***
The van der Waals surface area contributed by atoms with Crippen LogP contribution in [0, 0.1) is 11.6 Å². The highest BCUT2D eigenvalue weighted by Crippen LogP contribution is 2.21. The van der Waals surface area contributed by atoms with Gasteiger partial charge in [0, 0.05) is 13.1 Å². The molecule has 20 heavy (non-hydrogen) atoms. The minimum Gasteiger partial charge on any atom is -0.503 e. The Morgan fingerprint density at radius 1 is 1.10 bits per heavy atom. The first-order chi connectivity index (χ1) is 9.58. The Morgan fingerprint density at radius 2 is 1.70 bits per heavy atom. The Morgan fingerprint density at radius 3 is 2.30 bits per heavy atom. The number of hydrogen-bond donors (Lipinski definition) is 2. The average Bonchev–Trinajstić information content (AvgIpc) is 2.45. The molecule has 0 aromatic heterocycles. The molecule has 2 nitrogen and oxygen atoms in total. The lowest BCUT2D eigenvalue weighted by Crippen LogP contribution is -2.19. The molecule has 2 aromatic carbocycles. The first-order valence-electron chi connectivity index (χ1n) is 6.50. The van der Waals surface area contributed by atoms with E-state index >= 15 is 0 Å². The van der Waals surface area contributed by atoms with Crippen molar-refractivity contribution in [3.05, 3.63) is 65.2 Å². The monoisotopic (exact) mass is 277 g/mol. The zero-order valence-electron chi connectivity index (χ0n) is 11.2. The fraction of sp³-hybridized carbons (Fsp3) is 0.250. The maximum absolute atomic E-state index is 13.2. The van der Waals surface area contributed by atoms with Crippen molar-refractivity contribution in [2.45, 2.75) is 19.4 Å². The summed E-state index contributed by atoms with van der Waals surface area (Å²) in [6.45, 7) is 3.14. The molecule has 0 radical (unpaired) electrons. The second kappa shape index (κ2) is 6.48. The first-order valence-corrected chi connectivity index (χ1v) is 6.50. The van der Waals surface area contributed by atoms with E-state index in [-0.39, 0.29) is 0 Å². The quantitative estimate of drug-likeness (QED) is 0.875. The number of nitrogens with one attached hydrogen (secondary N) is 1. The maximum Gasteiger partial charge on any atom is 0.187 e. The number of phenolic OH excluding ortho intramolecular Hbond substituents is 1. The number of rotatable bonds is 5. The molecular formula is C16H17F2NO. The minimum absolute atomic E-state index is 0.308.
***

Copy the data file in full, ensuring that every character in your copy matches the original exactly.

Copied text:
The van der Waals surface area contributed by atoms with Crippen LogP contribution in [0, 0.1) is 11.6 Å². The highest BCUT2D eigenvalue weighted by Crippen LogP contribution is 2.21. The van der Waals surface area contributed by atoms with Gasteiger partial charge in [0, 0.05) is 13.1 Å². The molecule has 20 heavy (non-hydrogen) atoms. The minimum Gasteiger partial charge on any atom is -0.503 e. The Morgan fingerprint density at radius 1 is 1.10 bits per heavy atom. The first-order chi connectivity index (χ1) is 9.58. The Morgan fingerprint density at radius 2 is 1.70 bits per heavy atom. The Morgan fingerprint density at radius 3 is 2.30 bits per heavy atom. The number of hydrogen-bond donors (Lipinski definition) is 2. The average Bonchev–Trinajstić information content (AvgIpc) is 2.45. The molecule has 0 aromatic heterocycles. The molecule has 2 nitrogen and oxygen atoms in total. The lowest BCUT2D eigenvalue weighted by Crippen LogP contribution is -2.19. The molecule has 2 aromatic carbocycles. The first-order valence-electron chi connectivity index (χ1n) is 6.50. The van der Waals surface area contributed by atoms with E-state index >= 15 is 0 Å². The van der Waals surface area contributed by atoms with Crippen molar-refractivity contribution in [3.05, 3.63) is 65.2 Å². The monoisotopic (exact) mass is 277 g/mol. The zero-order valence-electron chi connectivity index (χ0n) is 11.2. The fraction of sp³-hybridized carbons (Fsp3) is 0.250. The maximum absolute atomic E-state index is 13.2. The van der Waals surface area contributed by atoms with Crippen molar-refractivity contribution in [2.45, 2.75) is 19.4 Å². The summed E-state index contributed by atoms with van der Waals surface area (Å²) in [6.45, 7) is 3.14. The molecule has 0 radical (unpaired) electrons. The second kappa shape index (κ2) is 6.48. The first-order valence-corrected chi connectivity index (χ1v) is 6.50. The van der Waals surface area contributed by atoms with E-state index in [-0.39, 0.29) is 0 Å². The quantitative estimate of drug-likeness (QED) is 0.875. The number of nitrogens with one attached hydrogen (secondary N) is 1. The maximum Gasteiger partial charge on any atom is 0.187 e. The number of phenolic OH excluding ortho intramolecular Hbond substituents is 1. The number of rotatable bonds is 5. The molecular formula is C16H17F2NO. The minimum absolute atomic E-state index is 0.308.